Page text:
Sequent nodes and inference nodes are added to a deduction graph using deduction graph commands. Some commands correspond to the use of one inference rule; for example extensionality or forcesubstitution fall into this category. Applying such a command either does nothing or adds exactly one inference node to the deduction graph. Moreover, this one inference node corresponds quite closely to the application of one mathematical fact. Other commands such as simplify have similar behavior in that they either do nothing or add exactly one inference node. Yet they are fundamentally different because behind the scene they are often carrying out thousands of very lowlevel inferences, such as logical and algebraic simplification and rewriterule application. Finally a third class of commands are essentially strategies developed to systematically apply primitive commands in search of a proof.
IMPS can be extended in the following ways:
(defconstant CONVERGENT%TO%INFINITY "lambda(s:[zz,rr], forall(m:rr, forsome(x:zz, forall(j:zz, x<=j implies m<=s(j)))))" (theory horealarithmetic))As an exercise, try defining the concept of limit of realvalued sequences. Next, we illustrate how new theories are built by building a theory of monoids. Building a theory is a twostep process. First, we build a language with the required sorts and constants:
(deflanguage MONOIDLANGUAGE (embeddedlanguages horealarithmetic) (basetypes uu) (constants (e "uu") (** "[uu,uu,uu]")))The next step builds the theory itself by listing the axioms:
(deftheory MONOIDTHEORY (componenttheories horealarithmetic) (language monoidlanguage) (axioms (associativelawformultiplicationformonoids "forall(z,y,x:uu, x**(y**z)=(x**y)**z)" rewrite) (rightmultiplicativeidentityformonoids "forall(x:uu,x**e=x)" rewrite) (leftmultiplicativeidentityformonoids "forall(x:uu,e**x=x)" rewrite) ("total_q(**,[uu,uu,uu])" drconvergence)))
There are numerous other ways IMPS can be extended. These are discussed in detail in Chapter 17. In addition, there are a number of annotated files which show you how theories are built and theorems proved in them. These are described in the chapters of this manual ( and 5) on the micro exercises and the exercises.
The IMPS methodology for formalizing mathematics is based on a particular version of the axiomatic method. The axiomatic method is commonly used both for encoding existing mathematics and for creating new mathematics. A chunk of mathematics is represented as an axiomatic theory consisting of a formal language plus a set of sentences in the language called axioms. The axioms specify the mathematical objects to be studied, and facts about the objects are obtained by reasoning logically from the axioms, that is, by proving theorems.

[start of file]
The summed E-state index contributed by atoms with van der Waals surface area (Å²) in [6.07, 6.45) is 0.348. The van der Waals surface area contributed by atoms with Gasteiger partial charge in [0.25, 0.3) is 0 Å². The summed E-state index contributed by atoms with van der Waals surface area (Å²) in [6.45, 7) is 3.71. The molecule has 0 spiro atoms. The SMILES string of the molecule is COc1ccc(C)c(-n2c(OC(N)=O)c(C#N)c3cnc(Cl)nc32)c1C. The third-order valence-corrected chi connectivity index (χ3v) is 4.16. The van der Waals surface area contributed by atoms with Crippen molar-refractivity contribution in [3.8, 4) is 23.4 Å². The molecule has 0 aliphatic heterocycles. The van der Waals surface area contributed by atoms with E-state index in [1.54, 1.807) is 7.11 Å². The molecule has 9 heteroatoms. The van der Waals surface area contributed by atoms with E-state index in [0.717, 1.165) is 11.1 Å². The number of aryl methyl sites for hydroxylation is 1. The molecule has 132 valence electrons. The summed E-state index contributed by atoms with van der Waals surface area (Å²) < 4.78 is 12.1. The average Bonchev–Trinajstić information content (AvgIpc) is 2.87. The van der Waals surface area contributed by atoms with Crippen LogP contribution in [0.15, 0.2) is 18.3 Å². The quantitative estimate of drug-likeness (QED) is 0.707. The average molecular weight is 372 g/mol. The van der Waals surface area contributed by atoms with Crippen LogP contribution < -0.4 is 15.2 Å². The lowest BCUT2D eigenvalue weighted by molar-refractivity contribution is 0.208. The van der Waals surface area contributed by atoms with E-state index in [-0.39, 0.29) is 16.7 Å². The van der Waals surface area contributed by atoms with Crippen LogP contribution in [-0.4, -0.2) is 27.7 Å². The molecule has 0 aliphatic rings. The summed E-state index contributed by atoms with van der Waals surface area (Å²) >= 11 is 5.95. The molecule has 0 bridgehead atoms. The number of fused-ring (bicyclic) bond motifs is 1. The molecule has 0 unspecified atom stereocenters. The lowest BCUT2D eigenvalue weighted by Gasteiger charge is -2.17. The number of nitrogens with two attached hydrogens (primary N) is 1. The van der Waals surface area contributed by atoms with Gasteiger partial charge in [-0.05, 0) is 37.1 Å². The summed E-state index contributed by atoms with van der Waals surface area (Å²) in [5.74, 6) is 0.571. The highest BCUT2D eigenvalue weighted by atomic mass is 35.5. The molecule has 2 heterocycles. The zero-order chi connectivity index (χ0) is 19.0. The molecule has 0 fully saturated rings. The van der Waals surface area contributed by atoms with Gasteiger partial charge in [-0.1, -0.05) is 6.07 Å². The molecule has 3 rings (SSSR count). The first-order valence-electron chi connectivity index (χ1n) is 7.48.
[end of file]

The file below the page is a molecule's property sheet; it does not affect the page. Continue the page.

The axiomatic method comes in two styles, both well established in modern mathematical practice. We refer to them as the ``big theory'' version and the ``little theories'' version. In the ``big theory'' version all reasoning is performed within a single powerful and highly expressive axiomatic theory, such as ZermeloFraenkel set theory. The basic idea is that the theory we work in is expressive enough so that any model of it contains all the objects that will be of interest to us, and powerful enough so that theorems about these objects can be proved entirely within this single theory.
In the little theories version, a number of theories are used in the course of developing a portion of mathematics. Different theorems are proved in different theories, depending on the amount and kind of mathematics that is required. Theories are logically linked together by translations called theory interpretations which serve as conduits to pass results from one theory to another. We argue in [10] that this way of organizing mathematics across a network of linked theories is advantageous for managing complex mathematics by means of abstraction and reuse.
IMPS supports both the big theory and little theories versions of the axiomatic method. However, the IMPS little theories machinery of multiple theories and theory interpretations offers the user a rich collection of formalization techniques (described in Chapter 9) that are not easy to imitate in a strict big theory approach.